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  • At Athens a low variety of the unit was adopted for the coinage, true to the object of Solon in depreciating debts; and the first coinage is of only 65.2, or scarcely within the range of the trade weights (28); this seems to have been felt, as, contrary to all other states, Athens slowly increased its coin weight up to 66.6, or but little under the trade average.

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  • It gradually supplanted the Aeginetan standard in Greece and Italy as the power of Athens rose; and it was adopted by Philip and Alexander (17) for their great gold coinage of 133 and 66.5.

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  • At the end of 1908 the total public indebtedness of the republic was: The fiscal or tax valuation of property throughout the republic in 1904 was computed to be - the fiscal value being two-thirds of the real value: Total $1,053,849,446 Previous to 1905 all monetary transactions in Mexico were based in practice on a fluctuating silver standard and free coinage.

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  • At the same time the free coinage of silver was suspended, the government reserving to itself the sole privilege of coining money.

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  • The coinage of Mexico, now concentrated at the mint in the capital (all others having been closed) is based (since November 28, 1867) on the decimal system - the peso being divided into 100 centavos - and consists of gold, silver, nickel and bronze coins, whose weight and fineness are determined by the monetary law of 1904.

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  • Provisions are also made for continuing the coinage of " trade dollars " for export, which have a wide circulation in the Orient but are not current at home.

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  • Under these regulations the entire coinage was put into circulation.

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  • He suppressed the name of es-Salih in prayers and on the coinage, and was formally declared sultan by the caliph 1175.

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  • Dondorff, De Rebus Chalcidensium (Göttingen, 1869); for coinage, B.

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  • Silver Coinage, 16 95, p. 93), permitted the production of a regular edge with serrations, which in consequence were termed milling.

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  • The leading products, as reported by the Geological Survey for 1907, were as follows: coal, $614,798,898 (85,604,312 tons of anthracite coal, 394.759,112 of bituminous); petroleum, $120,106,749; natural gas, ~54,222,399; iron ore, $131,996,147 (pig iron, $529,958,000); copper, refined, $173,799,300; gold, coinage value, $90,435,700; buii~..ing-stone, $71,105,805; silver, commercial value, ~272OO,700: lean.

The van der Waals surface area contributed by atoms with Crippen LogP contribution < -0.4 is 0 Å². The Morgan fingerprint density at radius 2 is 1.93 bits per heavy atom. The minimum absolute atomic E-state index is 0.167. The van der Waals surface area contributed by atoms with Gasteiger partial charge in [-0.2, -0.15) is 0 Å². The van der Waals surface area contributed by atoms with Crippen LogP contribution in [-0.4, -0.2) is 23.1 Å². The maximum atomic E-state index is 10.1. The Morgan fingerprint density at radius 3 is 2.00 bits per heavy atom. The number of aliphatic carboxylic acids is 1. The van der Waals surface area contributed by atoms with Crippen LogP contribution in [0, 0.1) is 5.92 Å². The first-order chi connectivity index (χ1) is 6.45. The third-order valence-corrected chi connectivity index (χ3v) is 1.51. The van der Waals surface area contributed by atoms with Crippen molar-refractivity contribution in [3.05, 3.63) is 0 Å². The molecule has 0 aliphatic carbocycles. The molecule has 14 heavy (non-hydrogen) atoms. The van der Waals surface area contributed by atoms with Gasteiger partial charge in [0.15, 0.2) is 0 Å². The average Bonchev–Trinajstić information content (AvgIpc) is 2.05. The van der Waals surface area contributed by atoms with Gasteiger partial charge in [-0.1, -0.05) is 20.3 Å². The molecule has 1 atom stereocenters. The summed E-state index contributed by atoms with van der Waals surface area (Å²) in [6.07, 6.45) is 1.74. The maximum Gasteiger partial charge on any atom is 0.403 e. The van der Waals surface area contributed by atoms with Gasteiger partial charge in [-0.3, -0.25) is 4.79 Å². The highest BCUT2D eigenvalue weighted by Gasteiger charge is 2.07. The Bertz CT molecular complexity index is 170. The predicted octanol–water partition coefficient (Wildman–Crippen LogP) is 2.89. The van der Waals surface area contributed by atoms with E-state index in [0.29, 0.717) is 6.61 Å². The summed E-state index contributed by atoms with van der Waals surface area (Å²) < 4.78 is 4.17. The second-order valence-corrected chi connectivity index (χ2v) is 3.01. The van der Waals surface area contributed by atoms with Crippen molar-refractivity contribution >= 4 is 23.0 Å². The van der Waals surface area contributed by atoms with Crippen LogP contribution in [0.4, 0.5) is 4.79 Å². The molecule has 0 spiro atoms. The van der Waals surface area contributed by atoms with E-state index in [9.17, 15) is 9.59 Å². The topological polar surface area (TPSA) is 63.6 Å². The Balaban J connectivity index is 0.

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  • Since 1871 the decimal system of coinage, corresponding to that of the United States, has been the only one employed.

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  • In his annual message of the 1st of December 1879 President Hayes urged the suspension of the silver coinage and also the withdrawal of the United States legal tender notes, but Congress failed to act upon the recommendation.

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  • In October 1785 he recoined the gold coinage, and he developed the caisse d'escompte.

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  • But, at least in the south, market centres had sprung up, town life was beginning, houses of a better type were perhaps coming into use, and the southern tribes employed a gold coinage and also a currency of iron bars or ingots, attested by Caesar and by surviving examples, which weigh roughly, some two-thirds of a pound, some 21 lb, but mostly I g lb.

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  • The British coinage now begins to bear Roman legends, and after Caesar's two raids (55, 54 B.C.) the southern tribes were regarded at Rome, though they do not seem to have regarded themselves, as vassals.

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  • Coinage.

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  • 655) But it is clear from the laws of iEthelberht that a regular silver coinage was in use at least half a century before this time, and it is not unlikely that many unidentified coins may go back to the 6th century.

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  • By the time of Ine, however, pending, pen(n)ing (" penny "), had already come into use for the latter, while, owing to the temporary disappearance of a gold coinage, scilling had come to denote a mere unit of account.

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  • Among other ornaments we may mention hairpins, rings and ear-rings, and especially buckles which are often of elaborate workmanship. Bracelets and necklets are not very common, a fact which is rather surprising, as in early times, before the issuing of a coinage, these articles (beagas) took the place of money to a large extent.

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  • The principality forms ecclesiastically part of the diocese of Coire, while as regards customs duties it is joined with the Vorarlberg, and as regards postal and coinage arrangements with Austria, which (according to the agreement of 1852, renewed in 1876, by which the principality entered the Austrian customs union) must pay it at least 40,000 crowns annually.